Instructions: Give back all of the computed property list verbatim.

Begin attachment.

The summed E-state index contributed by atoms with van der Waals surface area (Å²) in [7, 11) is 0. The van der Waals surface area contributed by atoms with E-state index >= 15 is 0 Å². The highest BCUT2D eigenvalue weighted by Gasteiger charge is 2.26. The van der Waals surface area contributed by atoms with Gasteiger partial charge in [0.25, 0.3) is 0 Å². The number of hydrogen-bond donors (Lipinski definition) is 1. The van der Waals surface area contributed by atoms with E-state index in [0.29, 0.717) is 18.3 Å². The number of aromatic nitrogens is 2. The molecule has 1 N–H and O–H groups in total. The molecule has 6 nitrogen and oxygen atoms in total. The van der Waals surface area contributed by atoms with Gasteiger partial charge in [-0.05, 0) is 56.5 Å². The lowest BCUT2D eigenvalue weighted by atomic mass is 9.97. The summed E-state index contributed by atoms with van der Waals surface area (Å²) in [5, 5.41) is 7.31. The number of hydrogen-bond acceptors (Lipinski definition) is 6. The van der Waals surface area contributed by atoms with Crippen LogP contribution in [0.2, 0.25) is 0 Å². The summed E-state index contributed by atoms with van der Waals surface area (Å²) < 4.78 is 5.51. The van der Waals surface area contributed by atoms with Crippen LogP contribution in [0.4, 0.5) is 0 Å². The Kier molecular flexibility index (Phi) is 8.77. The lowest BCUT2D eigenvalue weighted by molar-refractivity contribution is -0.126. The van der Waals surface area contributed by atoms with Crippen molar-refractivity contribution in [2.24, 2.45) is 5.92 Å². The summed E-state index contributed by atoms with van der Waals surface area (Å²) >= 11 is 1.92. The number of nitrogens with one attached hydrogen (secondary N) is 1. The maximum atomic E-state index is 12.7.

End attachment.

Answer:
The summed E-state index contributed by atoms with van der Waals surface area (Å²) in [7, 11) is 0. The van der Waals surface area contributed by atoms with E-state index >= 15 is 0 Å². The highest BCUT2D eigenvalue weighted by Gasteiger charge is 2.26. The van der Waals surface area contributed by atoms with Gasteiger partial charge in [0.25, 0.3) is 0 Å². The number of hydrogen-bond donors (Lipinski definition) is 1. The van der Waals surface area contributed by atoms with E-state index in [0.29, 0.717) is 18.3 Å². The number of aromatic nitrogens is 2. The molecule has 1 N–H and O–H groups in total. The molecule has 6 nitrogen and oxygen atoms in total. The van der Waals surface area contributed by atoms with Gasteiger partial charge in [-0.05, 0) is 56.5 Å². The lowest BCUT2D eigenvalue weighted by atomic mass is 9.97. The summed E-state index contributed by atoms with van der Waals surface area (Å²) in [5, 5.41) is 7.31. The number of hydrogen-bond acceptors (Lipinski definition) is 6. The van der Waals surface area contributed by atoms with Crippen LogP contribution in [0.2, 0.25) is 0 Å². The summed E-state index contributed by atoms with van der Waals surface area (Å²) < 4.78 is 5.51. The van der Waals surface area contributed by atoms with Crippen LogP contribution in [0.4, 0.5) is 0 Å². The Kier molecular flexibility index (Phi) is 8.77. The lowest BCUT2D eigenvalue weighted by molar-refractivity contribution is -0.126. The van der Waals surface area contributed by atoms with Crippen molar-refractivity contribution in [2.24, 2.45) is 5.92 Å². The summed E-state index contributed by atoms with van der Waals surface area (Å²) >= 11 is 1.92. The number of nitrogens with one attached hydrogen (secondary N) is 1. The maximum atomic E-state index is 12.7.